Before discussing the politics of TCM here is a brief discussion of the concepts involved.TCM is, together with Indian Ayurveda and pre-Enlightenment European medicine, one of the major pre-scientific care systems. They share common roots, probably from ancient Indian philosophies, according to which the equilibrium of the healthy human body is believed to be the result of a balance of a number of elements. Diseases are thought to be due to their imbalance. In TCM, these elements are wood, water, fire, earth and metal, a belief similar to that of ancient Indian Unani medicine, with its four humours – air, earth, fire and water. Pre-scientific European medicine proposed four humours, each associated with the four natural universal elements, air, water, fire and earth (blood – air; phlegm – water; yellow bile – fire; black bile – earth).
TCM involves imaginary structures and indemonstrable ‘vitalistic’ forces. An undetectable, immaterial life force, qi, is said to flow through channels (‘meridians’) in the body. Circulating within these channels is the hypothetical qi, which regulates body functions, modulated by 12 bilaterally distributed channels (six Yin and six Yang channels), supplemented by two midline channels (one in the front, and the other in the back, of the body). Disease is said to occur when the flow of qi becomes blocked. TCM uses several approaches to correct such blockage, including acupuncture, “cupping”,moxibustion and multiple herbal and animal extracts. The slapping therapy described above is said to clear blockages and allow qi to flow again. Nature provides symbolic clues to treatments that can fix these imbalances: a herb that looks like the heart, the hand or the penis can be used to treat ailments in those body parts. Animals, too, carry cures within them: the roaring power of a tiger can be extracted from its bones; the strength of an ox from its gall stones.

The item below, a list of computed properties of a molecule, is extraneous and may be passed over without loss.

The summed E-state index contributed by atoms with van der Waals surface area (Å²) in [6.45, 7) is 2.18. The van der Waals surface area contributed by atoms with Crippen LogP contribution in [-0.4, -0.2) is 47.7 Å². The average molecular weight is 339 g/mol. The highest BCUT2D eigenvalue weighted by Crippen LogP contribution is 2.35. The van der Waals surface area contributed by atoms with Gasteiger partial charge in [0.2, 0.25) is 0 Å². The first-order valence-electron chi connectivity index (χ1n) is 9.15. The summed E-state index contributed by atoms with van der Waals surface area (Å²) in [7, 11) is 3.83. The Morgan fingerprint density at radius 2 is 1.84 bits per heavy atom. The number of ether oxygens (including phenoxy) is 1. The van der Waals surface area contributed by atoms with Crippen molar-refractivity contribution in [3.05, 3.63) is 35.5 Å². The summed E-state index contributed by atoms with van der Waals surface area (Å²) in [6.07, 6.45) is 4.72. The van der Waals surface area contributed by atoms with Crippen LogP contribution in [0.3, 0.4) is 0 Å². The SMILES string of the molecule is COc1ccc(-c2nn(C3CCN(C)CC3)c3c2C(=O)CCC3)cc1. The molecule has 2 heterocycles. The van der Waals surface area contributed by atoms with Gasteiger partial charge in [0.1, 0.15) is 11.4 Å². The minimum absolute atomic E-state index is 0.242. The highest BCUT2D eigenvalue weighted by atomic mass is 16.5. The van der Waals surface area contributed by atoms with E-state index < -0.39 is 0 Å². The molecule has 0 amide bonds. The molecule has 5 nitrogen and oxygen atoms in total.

TCM holds that there are 40 distinct areas of the tongue that relate to specific body parts and that inspection can provide a diagnosis. Feeling a pulse at the wrist in three different areas can also provide diagnostic information for a number of diseases. You can see on a number of TCM websites statements indicating that “You don’t even need to tell us your symptoms as we will know what ails you from our tongue and pulse examination”. The above “anti-science” is taught as fact at Australian Universities and Tertiary Colleges offering course to prepare TCM practitioners to provide care to Australians. The course work (knowledge) required to graduate and be registered as a traditional Chinese medicine practitioner is certified by the Chinese Medicine Board of Australia (CBA), one of the fifteen Boards established by AHPRA to accredit and monitor the activities of practitioners. The maintenance of appropriate standards for tertiary education is supposed to be overseen by an independent body, the Tertiary Education Quality and Standards Agency (TEQSA). This agency has not conducted an independent audit of the courses on offer for TCM but rather accepted the assurances of the CBA that appropriate standards are in place. How can this be when none of the above is supported by any credible science? The political machinations that underpin this often dangerous nonsense are analysed in part two of this contribution.
John Dwyer, Emeritus Professor of Medicine at UNSW, is the President of “Friends of Science in Medicine”, an organisation championing the need for credible scientific evidence of effectiveness to underpin health care in Australia.